Jorge G. Castaneda
Jorge G. Castañeda, a visiting professor at New York University, was foreign secretary of Mexico from 2000 to 2003 in the government of Vicente Fox.
Mexico’s presidential election produced a contradictory outcome: There was a clear-cut victory for the Institutional Revolutionary Party (PRI), which ruled Mexico for 70 years until 2000; a resounding defeat for the candidate of the outgoing National Action Party (PAN); and a surprisingly strong showing for the left’s contender, Andrés Manuel López Obrador. But behind these mixed results may lie a promising future for Mexico and its people.
Enrique Peña Nieto, the PRI winner, obtained much less than a mandate, despite getting 3 million more votes than the runner-up. He failed to achieve a majority in either house of Congress, as Mexicans split their ballots, particularly in states where they seemed to punish PRI governors for the violence that has swept Mexico’s “badlands.” Those who fear a PRI restoration can rest assured: The new president will be constrained by Mexico’s recently acquired checks and balances.
If the election was a referendum on the policies of outgoing President Felipe Calderón and on his signature issue — the war on drugs — voters rejected continuity. This is not surprising after nearly 60,000 deaths, $60 billion in spending, egregious human rights violations and the terrible international image Mexico has acquired in the process. Josefina Vázquez Mota, the PAN candidate, received barely a quarter of the votes; the party lost former bastions such as Jalisco, which it had governed for 18 years, and was practically banished from the capital. PAN placed third in the lower house and roughly tied with the left in the Senate. A former party chairman and close friend of Calderón’s called the results a “disaster.”
While many supporters of left-wing López Obrador are convinced that the election was rigged, he cannot mount much of a challenge. López Obrador lost the presidency in 2006 by just 0.56 percent of the vote; on Sunday he lost by more than 7 percent. His claims, and those of students in the streets, that the vote was unfair because electoral laws allowed the media to take sides and permitted the powers that be to pour tens of millions into his opponents’ coffers ring false: The legislation was tailor-made for his party. Furthermore, the Federal Electoral Institute commissioners and justices who oversee election spending and media coverage were voted in by the left.
Mexico is in an ambiguous situation: No one has a mandate, and the left is just short of being able to block constitutional reform in Congress. But there are plenty of areas of agreement between the PAN and Peña Nieto, and even between incoming president Peña Nieto and outgoing president Calderón; many dearly needed reforms can be passed. So which will it be?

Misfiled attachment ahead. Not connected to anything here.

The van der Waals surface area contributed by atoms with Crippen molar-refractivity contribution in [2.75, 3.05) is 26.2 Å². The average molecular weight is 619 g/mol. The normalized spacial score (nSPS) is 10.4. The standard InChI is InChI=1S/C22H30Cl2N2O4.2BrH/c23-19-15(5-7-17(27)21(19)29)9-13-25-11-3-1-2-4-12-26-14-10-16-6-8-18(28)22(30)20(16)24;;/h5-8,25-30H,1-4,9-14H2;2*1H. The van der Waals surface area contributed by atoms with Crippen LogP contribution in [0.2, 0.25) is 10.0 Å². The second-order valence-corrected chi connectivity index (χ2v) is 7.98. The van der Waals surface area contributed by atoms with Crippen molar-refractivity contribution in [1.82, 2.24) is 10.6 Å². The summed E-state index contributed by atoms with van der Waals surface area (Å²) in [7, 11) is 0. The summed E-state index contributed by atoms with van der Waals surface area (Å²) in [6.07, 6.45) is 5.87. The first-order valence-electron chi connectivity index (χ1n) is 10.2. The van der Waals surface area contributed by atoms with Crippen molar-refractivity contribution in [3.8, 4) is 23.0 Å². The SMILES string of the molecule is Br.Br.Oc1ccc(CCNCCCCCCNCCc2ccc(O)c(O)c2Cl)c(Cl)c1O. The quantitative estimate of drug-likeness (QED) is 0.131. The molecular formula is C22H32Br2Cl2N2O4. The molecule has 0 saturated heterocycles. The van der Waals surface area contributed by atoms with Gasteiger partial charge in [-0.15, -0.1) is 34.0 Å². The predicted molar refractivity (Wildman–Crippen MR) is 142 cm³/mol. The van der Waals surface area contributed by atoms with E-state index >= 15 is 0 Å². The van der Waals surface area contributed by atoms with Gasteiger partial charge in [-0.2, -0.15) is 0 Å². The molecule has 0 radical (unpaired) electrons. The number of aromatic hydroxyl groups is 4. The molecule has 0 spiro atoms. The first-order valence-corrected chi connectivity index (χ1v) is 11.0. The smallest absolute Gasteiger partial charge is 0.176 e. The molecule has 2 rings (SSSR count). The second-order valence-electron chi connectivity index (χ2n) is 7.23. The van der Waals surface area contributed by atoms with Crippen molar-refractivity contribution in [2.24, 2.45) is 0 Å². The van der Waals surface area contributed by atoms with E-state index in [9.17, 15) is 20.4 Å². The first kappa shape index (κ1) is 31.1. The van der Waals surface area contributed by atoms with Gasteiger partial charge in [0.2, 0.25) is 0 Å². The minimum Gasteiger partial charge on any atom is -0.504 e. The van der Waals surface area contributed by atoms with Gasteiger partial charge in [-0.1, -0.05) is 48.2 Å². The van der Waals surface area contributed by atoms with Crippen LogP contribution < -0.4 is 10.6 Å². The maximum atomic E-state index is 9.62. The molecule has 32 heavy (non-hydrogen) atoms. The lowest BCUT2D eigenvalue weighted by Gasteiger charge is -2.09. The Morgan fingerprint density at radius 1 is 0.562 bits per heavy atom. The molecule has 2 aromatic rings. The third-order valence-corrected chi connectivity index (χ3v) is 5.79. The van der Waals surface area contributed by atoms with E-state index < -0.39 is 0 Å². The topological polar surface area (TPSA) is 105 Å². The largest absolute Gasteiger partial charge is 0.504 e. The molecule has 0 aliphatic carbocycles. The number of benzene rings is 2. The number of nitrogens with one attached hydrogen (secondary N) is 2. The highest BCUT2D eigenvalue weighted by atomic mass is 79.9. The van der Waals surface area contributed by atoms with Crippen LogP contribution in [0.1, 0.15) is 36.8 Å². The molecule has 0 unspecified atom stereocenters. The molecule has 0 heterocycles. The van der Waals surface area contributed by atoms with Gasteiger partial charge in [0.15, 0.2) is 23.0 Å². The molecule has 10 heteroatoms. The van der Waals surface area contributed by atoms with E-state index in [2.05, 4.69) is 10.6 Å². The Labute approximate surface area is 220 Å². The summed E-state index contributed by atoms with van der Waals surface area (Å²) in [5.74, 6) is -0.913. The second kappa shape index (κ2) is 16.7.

On oil, for example, the left is opposed to changing current law; the PAN and Peña Nieto said during the campaign that they support a constitutional amendment allowing minority private investment in Pemex, the state-owned monopoly. On education, all three parties backed independent teacher evaluation and extending the elementary-school day from four hours to eight. Perhaps most important, PAN and Peña Nieto came out in favor of a major overhaul of Mexico’s thin and tattered social safety net, one that would include a tax-based extension of health care, old-age pensions and unemployment insurance for all Mexicans. This would be Peña Nieto’s most ambitious reform, and he should seek and get PAN support for it.
Another issue is trust-busting. Along with reducing inequality, Mexico needs to reduce its concentration of power and wealth through a vigorous push against monopolies — public and private; economic and political; in industry, banking, telecommunications, labor unions and the media. In principle, all three parties oppose some monopolies, but each has its pet monopolies. Peña Nieto will have a tough time taking on the mighty magnates of yesterday and today. He will not easily find willing allies, were he to try.
Finally, there is the war against organized crime. Peña Nieto and the PAN candidate called for two important changes in Calderón’s approach: first, concentrating scarce resources on combating violence — kidnapping, extortion, murder rates — instead of focusing on the capture of king pins or interdicting drug shipments to the United States. Both also proposed overhauling Mexico’s police system, ramping up the federal contingent from about 30,000 to some 100,000 officers over three years. It’s the right idea, but not necessarily a ringing endorsement of the efforts by Calderón and the Obama administration to build a federal police force in Mexico.
Which brings us to the election’s impact on Washington. If Peña Nieto can push through some reforms, Mexico will become a more prosperous, democratic and middle-class society; therein lies the United States’ real interest in Mexico. He can build on the notable successes his predecessors have achieved in health, housing, freedom, transparency and in combating poverty; American support would be important and welcome in these fields. So would U.S. cooperation in exploring alternative strategies to the failed war on drugs. On this score, just as Barack Obama and Richard Nixon would make strange bedfellows, so would Felipe Calderón and Enrique Peña Nieto.